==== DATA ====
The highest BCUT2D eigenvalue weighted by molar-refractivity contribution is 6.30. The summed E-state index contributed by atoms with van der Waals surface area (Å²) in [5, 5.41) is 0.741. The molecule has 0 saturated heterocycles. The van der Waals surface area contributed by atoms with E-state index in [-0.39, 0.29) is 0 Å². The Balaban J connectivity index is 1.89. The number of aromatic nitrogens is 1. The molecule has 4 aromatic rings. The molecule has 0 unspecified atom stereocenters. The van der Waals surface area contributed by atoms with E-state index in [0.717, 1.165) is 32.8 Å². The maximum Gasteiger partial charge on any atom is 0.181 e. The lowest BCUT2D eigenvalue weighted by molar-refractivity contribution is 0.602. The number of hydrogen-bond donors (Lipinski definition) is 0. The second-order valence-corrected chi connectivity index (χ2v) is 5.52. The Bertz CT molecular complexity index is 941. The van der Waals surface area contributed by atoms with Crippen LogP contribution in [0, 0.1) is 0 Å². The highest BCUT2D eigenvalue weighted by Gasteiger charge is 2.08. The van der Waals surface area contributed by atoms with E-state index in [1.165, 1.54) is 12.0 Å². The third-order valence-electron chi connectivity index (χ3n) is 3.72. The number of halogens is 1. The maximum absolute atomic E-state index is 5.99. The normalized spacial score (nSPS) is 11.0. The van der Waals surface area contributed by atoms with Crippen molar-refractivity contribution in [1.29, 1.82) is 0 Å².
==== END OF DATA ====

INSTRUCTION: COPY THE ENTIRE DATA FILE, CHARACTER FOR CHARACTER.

The highest BCUT2D eigenvalue weighted by molar-refractivity contribution is 6.30. The summed E-state index contributed by atoms with van der Waals surface area (Å²) in [5, 5.41) is 0.741. The molecule has 0 saturated heterocycles. The van der Waals surface area contributed by atoms with E-state index in [-0.39, 0.29) is 0 Å². The Balaban J connectivity index is 1.89. The number of aromatic nitrogens is 1. The molecule has 4 aromatic rings. The molecule has 0 unspecified atom stereocenters. The van der Waals surface area contributed by atoms with E-state index in [0.717, 1.165) is 32.8 Å². The maximum Gasteiger partial charge on any atom is 0.181 e. The lowest BCUT2D eigenvalue weighted by molar-refractivity contribution is 0.602. The number of hydrogen-bond donors (Lipinski definition) is 0. The second-order valence-corrected chi connectivity index (χ2v) is 5.52. The Bertz CT molecular complexity index is 941. The van der Waals surface area contributed by atoms with Crippen LogP contribution in [0, 0.1) is 0 Å². The highest BCUT2D eigenvalue weighted by Gasteiger charge is 2.08. The van der Waals surface area contributed by atoms with E-state index in [1.165, 1.54) is 12.0 Å². The third-order valence-electron chi connectivity index (χ3n) is 3.72. The number of halogens is 1. The maximum absolute atomic E-state index is 5.99. The normalized spacial score (nSPS) is 11.0. The van der Waals surface area contributed by atoms with Crippen molar-refractivity contribution in [1.29, 1.82) is 0 Å².